Children’s social skills, moral and ethical code, spiritual understanding of themselves and a clear sense of belonging to their cultural heritage and the society and community in which they live make up the essence of themselves as human beings. Their presence, behaviour and conduct in society will depend on and be influenced by these skills, inner beliefs and understanding. This driver is essentially concerned with educating children to have all the skills and attributes to be a good citizen. It focuses on developing morals and empathy, accepting diversities and being tolerant and having an awareness of other cultures and religions as well as a strong sense of fundamental British values. Children are taught to work collaboratively and independently, co-operate and adapt to different social situations, resolve conflict and respect, support and care for each other. On a personal level they are taught to ensure their own happiness, safety and how to be healthy in body and mind as well as knowing how to get help when needed. They learn to be creative and express themselves in different ways, have an appreciation of art and music forms and find awe and wonder in the world around them.
My Place and Part in the World
Alongside SMSC education, children’s sense of self and purpose can be strengthened through learning and knowledge about the wider world around them, where they are in the world and what different places might be like in comparison to what they are used to / know. It is important that on a basic level children know where they come from, their personal information and about any heritage they have that may stretch beyond the local community. They must begin to understand global issues and their impact on the Earth and the people living worldwide. By exposure to world news and actions and developing their understanding of implications of their own actions on the current state and future state of the planet, they become effective global citizens and can make informed choices regarding their actions and lifestyles as they mature. Within this driver we include the importance of children understanding where things such as clothes and food come from, what is happening/are the issues in their own community as well as globally and an understanding of democracy and how our country is governed/run.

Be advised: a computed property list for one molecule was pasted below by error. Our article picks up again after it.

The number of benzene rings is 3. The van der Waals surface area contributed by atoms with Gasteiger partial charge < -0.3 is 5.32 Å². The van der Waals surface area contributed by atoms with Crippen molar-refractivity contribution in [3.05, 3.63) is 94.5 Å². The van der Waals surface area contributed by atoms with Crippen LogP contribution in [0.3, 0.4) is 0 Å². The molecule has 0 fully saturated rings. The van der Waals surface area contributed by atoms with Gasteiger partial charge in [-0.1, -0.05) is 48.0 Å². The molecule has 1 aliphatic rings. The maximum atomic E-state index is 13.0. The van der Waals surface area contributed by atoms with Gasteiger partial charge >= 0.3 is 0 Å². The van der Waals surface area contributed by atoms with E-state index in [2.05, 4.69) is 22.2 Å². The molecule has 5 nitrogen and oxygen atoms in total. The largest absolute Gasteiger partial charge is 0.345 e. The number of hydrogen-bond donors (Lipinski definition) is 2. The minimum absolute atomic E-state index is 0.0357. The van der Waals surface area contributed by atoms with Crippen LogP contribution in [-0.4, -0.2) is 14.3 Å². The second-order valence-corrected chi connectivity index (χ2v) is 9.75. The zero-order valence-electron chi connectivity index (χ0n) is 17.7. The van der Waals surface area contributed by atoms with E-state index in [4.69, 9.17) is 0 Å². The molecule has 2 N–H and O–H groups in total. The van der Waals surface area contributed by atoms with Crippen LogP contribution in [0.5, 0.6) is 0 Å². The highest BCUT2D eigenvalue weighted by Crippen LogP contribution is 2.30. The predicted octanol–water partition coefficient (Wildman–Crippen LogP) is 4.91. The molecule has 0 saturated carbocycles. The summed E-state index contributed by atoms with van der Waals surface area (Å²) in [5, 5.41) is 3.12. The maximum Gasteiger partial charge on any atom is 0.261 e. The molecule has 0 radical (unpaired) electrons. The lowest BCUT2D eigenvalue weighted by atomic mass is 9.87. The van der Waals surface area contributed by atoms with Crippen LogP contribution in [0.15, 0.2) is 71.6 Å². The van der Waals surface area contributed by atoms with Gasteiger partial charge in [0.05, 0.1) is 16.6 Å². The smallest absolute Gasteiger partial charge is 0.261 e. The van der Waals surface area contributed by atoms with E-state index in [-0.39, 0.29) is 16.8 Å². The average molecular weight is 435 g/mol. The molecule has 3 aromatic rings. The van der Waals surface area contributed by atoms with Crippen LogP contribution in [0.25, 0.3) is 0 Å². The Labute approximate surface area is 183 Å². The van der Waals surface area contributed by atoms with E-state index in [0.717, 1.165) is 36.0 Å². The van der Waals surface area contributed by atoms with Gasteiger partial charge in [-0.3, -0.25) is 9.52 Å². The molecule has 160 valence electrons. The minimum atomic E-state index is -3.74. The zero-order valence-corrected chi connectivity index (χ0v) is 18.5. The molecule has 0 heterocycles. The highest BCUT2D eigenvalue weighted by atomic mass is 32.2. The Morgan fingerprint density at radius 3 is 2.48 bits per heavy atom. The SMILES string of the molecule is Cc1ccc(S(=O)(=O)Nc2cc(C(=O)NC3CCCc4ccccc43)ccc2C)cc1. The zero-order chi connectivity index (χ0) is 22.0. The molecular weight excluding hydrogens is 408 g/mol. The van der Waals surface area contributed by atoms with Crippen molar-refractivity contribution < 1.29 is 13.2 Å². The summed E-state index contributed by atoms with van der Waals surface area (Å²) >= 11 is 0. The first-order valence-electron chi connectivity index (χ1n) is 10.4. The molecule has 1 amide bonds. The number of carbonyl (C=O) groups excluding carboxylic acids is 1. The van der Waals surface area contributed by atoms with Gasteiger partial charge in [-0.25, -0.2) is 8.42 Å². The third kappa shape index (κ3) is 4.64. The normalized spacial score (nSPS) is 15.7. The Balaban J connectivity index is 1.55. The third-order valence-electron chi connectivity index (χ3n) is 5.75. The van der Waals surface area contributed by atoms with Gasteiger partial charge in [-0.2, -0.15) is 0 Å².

During planning for a theme or topic, teachers consider how the 4 Key Drivers can be addressed and developed, particularly supporting the application of English and Maths basic skills which are known as ‘linked learning’ and allow for children’s deepening of knowledge and skill.
The core subjects of English and Mathematics are taught daily in each of the year groups.
In Early Years Foundation Stage and Lower School, children are taught English (reading and writing) through the synthetic phonics programme Read Write Inc. until they complete the programme and return to accessing English lessons. We aim for the majority of children to complete the programme by the end of Year 1. However, children who still need this method of teaching for their reading and writing remain on the programme for as long as necessary. English units of work are planned around a high quality key text, taken from The CLPE Power of Reading text lists at least 3 times a year. All children in school are taught reading comprehension as part of their English lessons linked to this key text and sometimes through a discreet guided reading session as a group or whole class in addition to their English teaching. At least once a half term, children complete an independent piece of extended writing in their writing portfolio to demonstrate their application of learned skills.
Dowson does not follow a prescribed scheme for Mathematics. We have progression documents for each of the four rules of number and specific areas of Mathematical learning such as understanding of fractions. These documents reflect the new National Curriculum and guide teachers in their planning for the stage of development children are at in order to ensure secure knowledge and understanding. Coverage of the curriculum is ensured through planning support documents produced by school Maths Leaders.